Barack Obama can be cocky about his star power. On the eve of his speech to the Democratic convention in 2004, the speech that effectively launched him as the party’s hope of the future, he took a walk down a street in Boston with his friend Marty Nesbitt. A growing crowd followed them. “Man, you’re like a rock star,” Nesbitt said to Obama. “He looked at me,” Nesbitt recalled in a story he liked to tell reporters, “and said, ‘Marty, you think it’s bad today, wait until tomorrow.’ And I said, ‘What do you mean?’ And he said, ‘My speech is pretty good’.”
Part Two: The comeback narrative of John McCain
McCain was never comfortable playing the front runner. His comment when he first walked through headquarters was “It’s awfully big.” McCain was ill suited to be the establishment’s man. He was suspect to the true believers on the right, the Rush Limbaugh “dittoheads” who regarded him as a RINO (Republican in Name Only). While the Republican right wanted to build a wall and keep out all the immigrants, McCain was trying to forge a compromise—with Ted Kennedy, no less. The party stalwarts had reason to be doubtful about McCain, who could be salty in his private denunciations. To a couple of his closest advisers he grumbled, “What the f––– would I want to lead this party for?” […]
Along about Thanksgiving, reporters began to notice a change. The size of the crowds was increasing, and McCain began to creep up in the polls, especially in New Hampshire. He was blessed by the quality of his opponents. In the grim days of summer, when a NEWSWEEK reporter had asked why he shouldn’t join the rest of the press corps in reading the last rites for McCain’s presidential aspirations, Rick Davis had responded with an incongruously cheerful smile. Nothing personal, he said; our opponents are all good men, some of them are my friends-but politically speaking? “Look, at the end of the day,” he said, “the rest of these guys suck.” However crude, his judgment was not off base. Ex-businessman Mitt Romney seemed to treat the campaign as a management-consulting project, as if he were selling a product and trying to increase market share. He had no fingertips as a politician and came off as a phony, even when he was perfectly sincere. Rudy Giuliani seemed to be building a cult of Rudy, constantly talking about his performance on 9/11 to a nation that wanted to forget about the terrorist attacks, and he badly miscalculated by believing that he could wait until the Florida primary in late January to make his move. Former senator Fred Thompson seemed old and half asleep. Former governor Mike Huckabee of Arkansas was emerging as an engaging showman and a lively dark horse-but as an evangelical minister with no foreign-policy experience, he almost certainly could not win.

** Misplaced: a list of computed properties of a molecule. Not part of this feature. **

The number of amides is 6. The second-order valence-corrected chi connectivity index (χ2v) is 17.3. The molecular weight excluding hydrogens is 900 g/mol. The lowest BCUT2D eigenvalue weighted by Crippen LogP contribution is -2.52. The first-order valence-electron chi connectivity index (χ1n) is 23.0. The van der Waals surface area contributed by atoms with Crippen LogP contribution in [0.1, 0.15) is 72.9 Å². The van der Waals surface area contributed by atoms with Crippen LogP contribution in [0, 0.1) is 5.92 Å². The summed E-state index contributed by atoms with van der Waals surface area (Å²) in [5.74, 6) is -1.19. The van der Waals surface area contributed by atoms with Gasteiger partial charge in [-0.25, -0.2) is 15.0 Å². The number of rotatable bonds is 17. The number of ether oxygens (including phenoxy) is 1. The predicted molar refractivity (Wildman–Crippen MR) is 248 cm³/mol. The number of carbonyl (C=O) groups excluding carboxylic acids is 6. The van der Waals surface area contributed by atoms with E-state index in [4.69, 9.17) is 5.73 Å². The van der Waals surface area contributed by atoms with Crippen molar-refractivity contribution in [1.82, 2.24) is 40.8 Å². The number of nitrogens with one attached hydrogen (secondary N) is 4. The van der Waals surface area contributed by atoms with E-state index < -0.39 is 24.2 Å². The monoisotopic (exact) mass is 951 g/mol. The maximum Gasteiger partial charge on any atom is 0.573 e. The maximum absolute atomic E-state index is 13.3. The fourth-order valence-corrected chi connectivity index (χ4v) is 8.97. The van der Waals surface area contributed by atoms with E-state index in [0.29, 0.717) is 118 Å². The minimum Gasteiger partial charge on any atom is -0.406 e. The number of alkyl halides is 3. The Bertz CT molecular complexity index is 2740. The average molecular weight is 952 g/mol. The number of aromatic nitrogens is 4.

They’ve posted six out of seven parts and though it’s a long read by internet standards, if you’re a political junkie and wondering “what now?” I would suggest you read up. Part 3 (Clinton-Obama Siege), Part 4 (McCain retools to take down Obama), Part 5 (Obama sweats the Clintons, McCain gambles on Palin) and Part 6 (the great debates on the eve of the election).